Approximately 32% of annual precipitation was excluded by rainout-shelters in 2014 and approximately 26% in 2015 (Table 1). The TFR significantly decreased soil moisture at 0–5 cm soil depth during whole TFR treatment period in un-trenched (P = 0.001) and trenched plots (P = 0.033; Table 2). Over the entire study period (including dates without TFR), soil moisture was significantly reduced in un-trenched subplots (P = 0.007) only (Table 2). TFR decreased soil moisture at 0–5 cm soil depth during shelter-application by on average 4.4 vol% in 2013, 7.5 vol% in 2014, 7.0 vol% in 2015 and 8.3 vol% in 2016 for un-trenched subplots (Fig. 2c, Supplementary Table S1), and by 8.4 vol% in 2013, 6.4 vol% in 2014, 4.0 vol% in 2015 and 8.5 vol% in 2016 for trenched subplots (Fig. 2d, Supplementary Table S1). There was no significant TFR effect on soil moisture in 20 cm, 30 cm and 50 cm soil depth (data not shown). Soil temperature at 0–5 cm depth was unaffected by TFR in both un-trenched and trenched plots throughout the whole study period (Fig. 2a,b).

Soil CO2 efflux

The SR, HR and AR closely followed the seasonal course of soil temperature at 0–5 cm depth in both control and TFR plots (Fig. 2). Soil temperature explained 71%, 70% and 16% variation of SR, HR and AR under TFR treatment, respectively; and explained 87%, 81% and 30% variation of SR, HR and AR under control treatment, respectively (Fig. 3a,c,e). Temperature normalized SR and HR significantly, and positively, correlated with soil moisture at 0–5 cm depth, while no significant correlation was observed between temperature-normalized AR and soil moisture (Fig. 3b,d,f).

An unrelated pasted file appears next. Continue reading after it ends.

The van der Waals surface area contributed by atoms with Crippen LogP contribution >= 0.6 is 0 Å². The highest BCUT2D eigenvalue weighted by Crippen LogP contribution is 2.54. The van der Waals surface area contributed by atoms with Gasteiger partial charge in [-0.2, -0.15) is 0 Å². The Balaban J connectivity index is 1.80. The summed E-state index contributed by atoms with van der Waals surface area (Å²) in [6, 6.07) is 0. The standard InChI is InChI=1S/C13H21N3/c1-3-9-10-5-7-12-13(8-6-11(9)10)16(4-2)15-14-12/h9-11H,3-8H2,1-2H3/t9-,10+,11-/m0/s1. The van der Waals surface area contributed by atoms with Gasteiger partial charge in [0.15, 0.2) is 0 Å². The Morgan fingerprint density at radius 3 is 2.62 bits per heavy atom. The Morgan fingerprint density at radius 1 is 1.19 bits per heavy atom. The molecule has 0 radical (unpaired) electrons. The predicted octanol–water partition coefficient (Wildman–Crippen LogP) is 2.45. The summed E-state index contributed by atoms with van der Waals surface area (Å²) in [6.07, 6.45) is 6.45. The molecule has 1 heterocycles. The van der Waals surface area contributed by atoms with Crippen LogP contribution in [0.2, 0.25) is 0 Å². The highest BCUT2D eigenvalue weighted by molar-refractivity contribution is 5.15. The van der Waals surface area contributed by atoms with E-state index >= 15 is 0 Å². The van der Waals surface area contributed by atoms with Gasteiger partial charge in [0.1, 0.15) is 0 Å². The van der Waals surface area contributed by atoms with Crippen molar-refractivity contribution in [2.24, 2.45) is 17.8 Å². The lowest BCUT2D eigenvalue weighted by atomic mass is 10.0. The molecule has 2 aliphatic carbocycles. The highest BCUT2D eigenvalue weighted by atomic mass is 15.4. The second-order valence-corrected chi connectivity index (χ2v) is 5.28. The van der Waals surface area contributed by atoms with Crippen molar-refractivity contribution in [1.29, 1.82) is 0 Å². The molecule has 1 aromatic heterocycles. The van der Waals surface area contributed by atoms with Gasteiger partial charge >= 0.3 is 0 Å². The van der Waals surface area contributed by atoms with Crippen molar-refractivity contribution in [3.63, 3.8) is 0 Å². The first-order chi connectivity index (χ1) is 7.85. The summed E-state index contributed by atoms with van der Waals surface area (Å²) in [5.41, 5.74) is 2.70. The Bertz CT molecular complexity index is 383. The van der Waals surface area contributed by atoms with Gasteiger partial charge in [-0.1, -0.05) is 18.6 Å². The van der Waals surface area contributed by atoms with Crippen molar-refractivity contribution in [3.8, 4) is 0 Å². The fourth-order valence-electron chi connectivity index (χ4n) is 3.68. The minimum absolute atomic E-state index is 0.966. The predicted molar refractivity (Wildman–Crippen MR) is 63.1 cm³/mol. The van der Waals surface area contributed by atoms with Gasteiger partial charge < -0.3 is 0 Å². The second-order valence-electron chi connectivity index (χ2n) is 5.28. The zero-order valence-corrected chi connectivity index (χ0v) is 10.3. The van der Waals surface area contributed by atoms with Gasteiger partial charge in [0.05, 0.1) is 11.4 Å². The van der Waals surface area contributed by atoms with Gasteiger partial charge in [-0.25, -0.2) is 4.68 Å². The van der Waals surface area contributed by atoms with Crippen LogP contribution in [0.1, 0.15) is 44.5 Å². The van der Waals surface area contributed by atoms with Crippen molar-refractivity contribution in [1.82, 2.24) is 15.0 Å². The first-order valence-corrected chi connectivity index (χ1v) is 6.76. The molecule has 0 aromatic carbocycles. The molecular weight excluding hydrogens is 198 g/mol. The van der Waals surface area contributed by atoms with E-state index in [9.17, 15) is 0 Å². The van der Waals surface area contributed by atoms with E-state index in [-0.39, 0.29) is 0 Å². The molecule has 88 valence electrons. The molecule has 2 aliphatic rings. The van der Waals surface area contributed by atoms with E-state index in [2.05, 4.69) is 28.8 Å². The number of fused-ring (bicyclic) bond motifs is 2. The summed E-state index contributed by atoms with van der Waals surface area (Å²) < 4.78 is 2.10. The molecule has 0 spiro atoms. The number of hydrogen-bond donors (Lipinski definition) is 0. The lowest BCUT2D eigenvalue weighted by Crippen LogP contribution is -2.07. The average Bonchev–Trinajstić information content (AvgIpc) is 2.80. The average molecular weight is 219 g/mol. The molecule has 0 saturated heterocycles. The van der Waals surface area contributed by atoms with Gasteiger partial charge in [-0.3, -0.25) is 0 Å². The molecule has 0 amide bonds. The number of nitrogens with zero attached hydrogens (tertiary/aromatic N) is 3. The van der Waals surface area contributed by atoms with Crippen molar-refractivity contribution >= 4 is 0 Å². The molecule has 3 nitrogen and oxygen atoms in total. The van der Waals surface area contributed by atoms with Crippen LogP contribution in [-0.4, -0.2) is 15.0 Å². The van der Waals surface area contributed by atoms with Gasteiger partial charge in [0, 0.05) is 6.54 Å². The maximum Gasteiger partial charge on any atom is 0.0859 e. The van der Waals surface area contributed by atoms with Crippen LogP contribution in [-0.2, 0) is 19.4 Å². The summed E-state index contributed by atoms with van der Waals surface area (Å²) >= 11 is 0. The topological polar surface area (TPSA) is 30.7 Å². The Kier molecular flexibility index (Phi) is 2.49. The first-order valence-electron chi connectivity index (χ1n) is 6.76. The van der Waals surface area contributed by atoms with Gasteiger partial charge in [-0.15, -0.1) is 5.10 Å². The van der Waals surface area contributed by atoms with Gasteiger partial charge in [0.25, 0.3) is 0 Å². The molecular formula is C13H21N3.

The SR at control and TFR plots was ~ 30% lower (control: 0.86 ± 0.26 μmol CO2 m−2 s−1; TFR: 0.99 ± 0.22 μmol CO2 m−2 s−1) during the dry period in autumn 2013, when compared with the same months in 2014 (control: 1.17 ± 0.23 μmol CO2 m−2 s−1; TFR: 1.57 ± 0.32 μmol CO2 m−2 s−1) and 2015 (control: 1.20 ± 0.36 μmol CO2 m−2 s−1m−2 s−1; TFR: 1.33 ± 0.35 μmol CO2 m−2 s−1).

TFR differently affected SR during individual study years. During TFR, SR increased by on average 20% in 2014, though the increase was statistically insignificant (see Supplementary Table S1). SR insignificantly declined during TFR in 2015 and was not affected at all in 2016 (Figs 2 and 4a, Supplementary Table S1). TFR did not affect HR during the whole study (Table 2). TFR increased AR by 48% during rainout-shelter application in 2014, and decreased AR by 27% and 41% during rainout-shelter application in 2015 and 2016 (Figs 2 and 4a), but the effects of TFR on AR were statistically insignificant as well (Table 2). The relative contribution of AR to SR (AR/SR) under TFR was significantly (5.9%) higher than that in control plots in 2014 (P = 0.044; Fig. 4b). We did not observe any distinctive, rewetting effects on SR, HR, or AR after rainout-shelter removal. Overall, TFR did not affect annual cumulative SR, HR, and AR which were nearly identical between control and TFR (Table 3). Among the two years with a full seasons record, cumulative annual SR and HR under control treatment in 2014 were significantly lower than that in 2015 (P = 0.03 for SR, P = 0.02 for HR) while cumulative AR of TFR plots was significantly higher in 2014 than in 2015 (P = 0.03; Table 3).